In my macro look forward at 2017 “My-forecast-of-the-big-events-and-macro-trends-for-the-year-ahead-the-12-most-dangerous-months-of-2017/” I flagged the lose/lose decision facing the European Central Bank in the year ahead.
The bank’s current policy of 80 billion euros a month in asset purchases is intended to keep low interest rates ultra low in order to weaken the euro, add to inflation, and boost growth in a EuroZone that is still struggling to escape the doldrums.
At least most economies are struggling.
The exception–and the problem–is Germany, where an export-driven economy is showing big gains in global sales from the weak euro. And where inflation is getting very close to the European Central Bank’s 2% target.
Data released yesterday by Eurostat show inflation in the EuroZone as a whole growing at just 1.1% year-over-year. That’s actually good news since it’s the first year-over-year inflation rate over 1% since September 2013. You can look at this number and say that the European Central Bank’s program of quantitative easing is working. Finally.
But inflation isn’t 1.1% in Germany. It’s 1.7% in the latest reading.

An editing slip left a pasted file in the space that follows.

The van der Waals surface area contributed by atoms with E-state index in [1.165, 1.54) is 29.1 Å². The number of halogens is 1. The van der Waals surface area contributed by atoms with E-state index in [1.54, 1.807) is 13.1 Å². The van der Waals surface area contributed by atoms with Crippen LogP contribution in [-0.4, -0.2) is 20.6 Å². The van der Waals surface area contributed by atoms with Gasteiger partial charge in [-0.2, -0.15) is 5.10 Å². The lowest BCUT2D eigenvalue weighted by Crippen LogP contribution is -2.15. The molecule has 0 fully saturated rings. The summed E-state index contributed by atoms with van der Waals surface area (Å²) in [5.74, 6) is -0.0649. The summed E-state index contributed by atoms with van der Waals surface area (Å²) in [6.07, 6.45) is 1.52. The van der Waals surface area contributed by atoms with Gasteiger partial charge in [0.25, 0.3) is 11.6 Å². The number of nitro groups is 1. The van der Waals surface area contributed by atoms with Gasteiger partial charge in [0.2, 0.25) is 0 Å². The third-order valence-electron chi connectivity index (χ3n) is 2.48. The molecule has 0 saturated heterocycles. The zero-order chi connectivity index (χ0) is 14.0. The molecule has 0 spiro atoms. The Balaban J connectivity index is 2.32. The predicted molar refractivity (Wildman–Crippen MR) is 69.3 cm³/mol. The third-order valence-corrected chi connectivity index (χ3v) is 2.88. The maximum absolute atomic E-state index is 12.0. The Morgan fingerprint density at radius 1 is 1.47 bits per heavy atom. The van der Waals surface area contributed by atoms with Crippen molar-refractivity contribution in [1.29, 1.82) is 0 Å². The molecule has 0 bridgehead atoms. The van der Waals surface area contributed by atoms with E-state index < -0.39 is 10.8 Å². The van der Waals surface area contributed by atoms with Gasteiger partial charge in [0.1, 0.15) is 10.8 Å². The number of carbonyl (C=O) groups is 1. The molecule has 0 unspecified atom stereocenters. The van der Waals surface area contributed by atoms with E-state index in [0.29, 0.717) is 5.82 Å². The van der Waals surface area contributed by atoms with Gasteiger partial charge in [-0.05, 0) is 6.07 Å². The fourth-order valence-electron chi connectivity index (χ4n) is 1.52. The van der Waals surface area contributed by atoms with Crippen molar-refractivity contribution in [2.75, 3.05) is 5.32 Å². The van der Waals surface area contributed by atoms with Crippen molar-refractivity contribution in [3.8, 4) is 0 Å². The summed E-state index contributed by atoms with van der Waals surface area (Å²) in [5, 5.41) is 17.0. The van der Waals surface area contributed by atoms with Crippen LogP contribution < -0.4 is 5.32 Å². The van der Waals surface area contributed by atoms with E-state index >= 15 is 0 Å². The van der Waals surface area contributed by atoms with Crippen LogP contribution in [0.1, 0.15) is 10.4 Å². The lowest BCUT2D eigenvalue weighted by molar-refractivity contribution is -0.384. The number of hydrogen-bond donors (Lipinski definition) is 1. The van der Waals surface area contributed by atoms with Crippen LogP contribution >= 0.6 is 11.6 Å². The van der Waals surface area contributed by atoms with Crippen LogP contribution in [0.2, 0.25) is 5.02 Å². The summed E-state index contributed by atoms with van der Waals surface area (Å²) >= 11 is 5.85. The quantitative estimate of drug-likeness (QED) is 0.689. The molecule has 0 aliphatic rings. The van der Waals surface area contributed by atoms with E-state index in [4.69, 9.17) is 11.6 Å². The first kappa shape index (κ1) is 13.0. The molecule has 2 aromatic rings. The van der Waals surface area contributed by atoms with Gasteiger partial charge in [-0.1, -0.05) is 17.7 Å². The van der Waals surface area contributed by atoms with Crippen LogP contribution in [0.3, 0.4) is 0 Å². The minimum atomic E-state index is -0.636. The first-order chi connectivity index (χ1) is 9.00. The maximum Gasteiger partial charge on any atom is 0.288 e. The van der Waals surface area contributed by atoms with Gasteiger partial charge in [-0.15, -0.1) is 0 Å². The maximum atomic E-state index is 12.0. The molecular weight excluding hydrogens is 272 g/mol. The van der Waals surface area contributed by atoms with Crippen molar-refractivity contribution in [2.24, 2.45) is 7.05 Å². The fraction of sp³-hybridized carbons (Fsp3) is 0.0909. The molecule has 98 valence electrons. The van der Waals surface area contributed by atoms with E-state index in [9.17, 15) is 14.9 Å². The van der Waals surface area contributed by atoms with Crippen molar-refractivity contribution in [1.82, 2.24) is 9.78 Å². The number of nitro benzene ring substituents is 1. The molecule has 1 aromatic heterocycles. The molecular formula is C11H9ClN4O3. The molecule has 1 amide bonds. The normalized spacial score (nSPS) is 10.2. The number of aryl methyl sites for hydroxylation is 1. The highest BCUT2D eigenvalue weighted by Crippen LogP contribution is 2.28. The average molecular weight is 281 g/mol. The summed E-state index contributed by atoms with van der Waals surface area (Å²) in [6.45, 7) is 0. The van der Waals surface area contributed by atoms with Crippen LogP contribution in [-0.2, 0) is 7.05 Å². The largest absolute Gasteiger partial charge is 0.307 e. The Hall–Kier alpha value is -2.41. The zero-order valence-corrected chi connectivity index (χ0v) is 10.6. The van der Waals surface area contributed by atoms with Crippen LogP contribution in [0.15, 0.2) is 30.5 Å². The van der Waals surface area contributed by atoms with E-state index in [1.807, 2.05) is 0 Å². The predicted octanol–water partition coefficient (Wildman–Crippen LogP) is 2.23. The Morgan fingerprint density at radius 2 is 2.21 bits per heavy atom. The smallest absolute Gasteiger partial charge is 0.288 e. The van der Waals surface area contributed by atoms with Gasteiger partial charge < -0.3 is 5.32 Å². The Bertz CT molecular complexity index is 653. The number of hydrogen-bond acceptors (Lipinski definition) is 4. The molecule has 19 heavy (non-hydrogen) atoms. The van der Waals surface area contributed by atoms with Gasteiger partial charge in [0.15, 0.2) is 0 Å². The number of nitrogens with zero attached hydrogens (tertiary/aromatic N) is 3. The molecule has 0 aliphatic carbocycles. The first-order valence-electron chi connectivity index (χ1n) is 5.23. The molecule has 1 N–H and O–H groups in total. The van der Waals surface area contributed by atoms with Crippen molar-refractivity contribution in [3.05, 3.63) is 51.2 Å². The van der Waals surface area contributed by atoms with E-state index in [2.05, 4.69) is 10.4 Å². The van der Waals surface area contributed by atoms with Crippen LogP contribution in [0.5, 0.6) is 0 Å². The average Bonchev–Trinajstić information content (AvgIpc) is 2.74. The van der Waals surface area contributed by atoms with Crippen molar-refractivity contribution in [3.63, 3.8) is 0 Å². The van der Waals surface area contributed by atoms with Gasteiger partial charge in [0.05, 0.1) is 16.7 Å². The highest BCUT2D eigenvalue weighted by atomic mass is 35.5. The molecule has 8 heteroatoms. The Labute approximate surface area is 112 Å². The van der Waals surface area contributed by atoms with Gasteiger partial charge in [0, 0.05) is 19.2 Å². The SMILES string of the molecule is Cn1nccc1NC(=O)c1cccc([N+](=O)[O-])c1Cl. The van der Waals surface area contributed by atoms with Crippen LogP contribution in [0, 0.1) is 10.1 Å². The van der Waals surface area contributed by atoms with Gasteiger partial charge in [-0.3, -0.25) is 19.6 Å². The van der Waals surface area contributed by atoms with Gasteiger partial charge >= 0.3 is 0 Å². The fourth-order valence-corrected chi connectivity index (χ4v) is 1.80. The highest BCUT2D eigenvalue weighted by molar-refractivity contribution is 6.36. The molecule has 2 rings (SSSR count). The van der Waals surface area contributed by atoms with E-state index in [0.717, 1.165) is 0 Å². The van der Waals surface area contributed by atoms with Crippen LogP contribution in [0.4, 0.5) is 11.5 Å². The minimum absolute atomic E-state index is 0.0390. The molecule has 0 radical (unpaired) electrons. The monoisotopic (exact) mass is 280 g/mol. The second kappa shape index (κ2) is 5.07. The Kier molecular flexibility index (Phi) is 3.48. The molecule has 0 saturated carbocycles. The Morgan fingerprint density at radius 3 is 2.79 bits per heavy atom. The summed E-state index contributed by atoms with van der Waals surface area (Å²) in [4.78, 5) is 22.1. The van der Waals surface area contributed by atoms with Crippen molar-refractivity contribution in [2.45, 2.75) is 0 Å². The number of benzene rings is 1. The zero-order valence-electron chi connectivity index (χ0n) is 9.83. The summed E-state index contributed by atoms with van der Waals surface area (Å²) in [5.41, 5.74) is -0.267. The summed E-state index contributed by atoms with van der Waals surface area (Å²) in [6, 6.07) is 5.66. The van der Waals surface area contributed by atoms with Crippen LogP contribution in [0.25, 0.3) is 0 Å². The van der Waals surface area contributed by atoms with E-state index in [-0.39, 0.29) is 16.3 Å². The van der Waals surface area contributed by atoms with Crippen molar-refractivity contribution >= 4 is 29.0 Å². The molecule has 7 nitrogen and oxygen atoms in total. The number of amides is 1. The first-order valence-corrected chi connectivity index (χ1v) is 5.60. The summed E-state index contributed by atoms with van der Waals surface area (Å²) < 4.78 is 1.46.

And that is reviving German fears that central bank policy is inevitably headed toward run away inflation. Which has, in turn, revived German pressure on the European Central Bank to taper its asset purchases more quickly than the bank announced back in December. Then the bank announced that it would continue asset purchases at the 80 billion euros a month rate through March 2017 and then cut purchases to 60 billion euros a month through December 2017. That decision cut the purchasing rate effective in April but extended the life of the asset purchase plan beyond its planned March termination.
So today we’re getting pressure from Germany on the bank to taper more quickly. “For the saver, the combination of rising inflation and zero rates is a dramatic destruction of the value of their money,” said Wolfgang Steiger, head of the economic council of Chancellor Angela Merkel’s Christian Democratic Union. “It is all the more urgent that the race towards ever more unconventional central bank actions is finally stopped.” The evocation of Germany’s traumatic experience with hyper-inflation in the 1920s is completely intentional. And it pushes a big hot button in German politics in an election year.
Just what the euro and the EuroZone need right now: A fight between the core supporter of economic union on one side, and the European Central Bank and many of the other countries that use the euro on the other.